We slowly left the houses, the pets and the shady trees behind. The trail is made up by some bushes, fruit trees and rocky areas we could easily sort out. We perceived the powerful sound of a river running under those rocks. Still, we could not see it. As we chatted with the guides, we learned more about the local lifestyle of a village where tourism is part of the life of local denizens.
Farther ahead, the soil was wilder. We used cane sticks to make the most of our effort while walking. We came across a river in a clearing and made excellent pictures of the scene. On higher ground, we were welcomed by a large rock from where we could appreciate the hamlet that gives life to Puerto Ramírez, framed by very high mountains and winding rivers.
In the distance, two rivers which end in the lake showed off their glossy foam: the Futaleufú and the Enredaderas. The Yelcho has glacial origin. That is why it featured an emerald hue intensified in the sunlight.
We stayed there for a while and then descended without any haste along the same trail. We got past the pens where a couple of pigs and their offspring were sunbathing in that mild afternoon.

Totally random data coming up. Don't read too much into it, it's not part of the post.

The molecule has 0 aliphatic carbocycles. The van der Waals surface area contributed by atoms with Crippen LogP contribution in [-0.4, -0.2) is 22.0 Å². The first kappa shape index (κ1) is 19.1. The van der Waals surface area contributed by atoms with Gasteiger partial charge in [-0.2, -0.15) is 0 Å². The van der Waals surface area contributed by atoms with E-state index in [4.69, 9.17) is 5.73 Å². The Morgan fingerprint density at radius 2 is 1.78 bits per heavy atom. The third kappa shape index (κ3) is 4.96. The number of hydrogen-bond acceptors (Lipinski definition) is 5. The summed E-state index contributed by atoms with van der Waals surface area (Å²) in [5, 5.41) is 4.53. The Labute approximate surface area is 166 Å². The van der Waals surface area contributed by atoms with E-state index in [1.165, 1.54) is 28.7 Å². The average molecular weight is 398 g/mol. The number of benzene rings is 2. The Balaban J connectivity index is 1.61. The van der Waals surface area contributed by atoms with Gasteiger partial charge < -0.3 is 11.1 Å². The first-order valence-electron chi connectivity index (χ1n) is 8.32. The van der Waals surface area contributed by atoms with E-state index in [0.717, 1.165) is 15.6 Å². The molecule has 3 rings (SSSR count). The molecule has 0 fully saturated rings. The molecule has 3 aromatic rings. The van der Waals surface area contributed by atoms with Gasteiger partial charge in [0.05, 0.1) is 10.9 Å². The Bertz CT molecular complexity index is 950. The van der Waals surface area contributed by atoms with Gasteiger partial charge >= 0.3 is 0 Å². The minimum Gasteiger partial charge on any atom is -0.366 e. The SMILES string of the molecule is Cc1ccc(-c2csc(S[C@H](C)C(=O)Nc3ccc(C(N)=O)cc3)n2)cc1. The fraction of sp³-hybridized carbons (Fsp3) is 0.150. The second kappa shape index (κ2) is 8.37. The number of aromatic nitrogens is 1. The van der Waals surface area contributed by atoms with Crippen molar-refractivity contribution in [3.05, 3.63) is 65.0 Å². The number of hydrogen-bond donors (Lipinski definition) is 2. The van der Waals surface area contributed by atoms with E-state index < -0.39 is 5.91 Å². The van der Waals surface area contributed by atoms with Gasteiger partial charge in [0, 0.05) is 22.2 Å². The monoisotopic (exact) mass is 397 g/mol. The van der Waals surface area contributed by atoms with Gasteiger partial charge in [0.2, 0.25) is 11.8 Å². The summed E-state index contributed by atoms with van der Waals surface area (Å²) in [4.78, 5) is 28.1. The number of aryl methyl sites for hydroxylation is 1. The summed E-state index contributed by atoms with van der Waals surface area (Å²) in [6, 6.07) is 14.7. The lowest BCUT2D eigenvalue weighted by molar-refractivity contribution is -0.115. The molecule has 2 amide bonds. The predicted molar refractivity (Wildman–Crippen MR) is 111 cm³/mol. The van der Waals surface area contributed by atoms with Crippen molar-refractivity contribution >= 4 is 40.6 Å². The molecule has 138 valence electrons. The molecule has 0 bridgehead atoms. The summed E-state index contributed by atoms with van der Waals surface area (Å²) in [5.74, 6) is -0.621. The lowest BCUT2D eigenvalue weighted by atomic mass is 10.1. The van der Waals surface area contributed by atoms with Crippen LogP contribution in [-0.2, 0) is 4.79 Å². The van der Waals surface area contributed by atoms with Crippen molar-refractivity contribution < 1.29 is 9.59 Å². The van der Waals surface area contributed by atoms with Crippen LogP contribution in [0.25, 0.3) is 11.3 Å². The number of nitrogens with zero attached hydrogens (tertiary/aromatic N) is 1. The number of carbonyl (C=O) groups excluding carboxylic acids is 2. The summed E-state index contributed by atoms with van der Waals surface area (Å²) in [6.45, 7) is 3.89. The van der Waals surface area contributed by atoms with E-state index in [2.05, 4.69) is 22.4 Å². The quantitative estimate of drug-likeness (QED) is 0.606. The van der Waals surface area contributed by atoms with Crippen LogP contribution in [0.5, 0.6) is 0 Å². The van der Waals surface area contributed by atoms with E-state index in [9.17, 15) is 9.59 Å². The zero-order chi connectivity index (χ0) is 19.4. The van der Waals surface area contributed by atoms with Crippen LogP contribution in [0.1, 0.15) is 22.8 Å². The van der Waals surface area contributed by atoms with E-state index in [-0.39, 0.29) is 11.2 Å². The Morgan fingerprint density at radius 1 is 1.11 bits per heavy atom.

After celebrating the ritual of mate amargo poured unhurriedly, we started moving again, this time to go up to the cascade known as El Salto. We were driven to the wooden footbridge Baltasar and his family had built years before to cross the Malito River. We went over it on foot and, as we reached a rocky beach, we got deep into the woods uphill.
We were close to the cascade when we heard its strong murmur. It suddenly appeared before us amid the motley vegetation. El Salto has three main falls that empty their waters on some huge boulders after a long stretch. The sound was deafening. We remained there for a while, next to the pool where the largest volume ended up. We certainly enjoyed that natural wonder.
We went back to town and thanked Baltasar and José for their company during the hike and for everything we had experienced at that village that dedicates its effort to show visitors around its varied attractions.
ExtrasPrint this outing
Useful DataHow to get there
Only accessed with the aid of a local. Trails are not marked.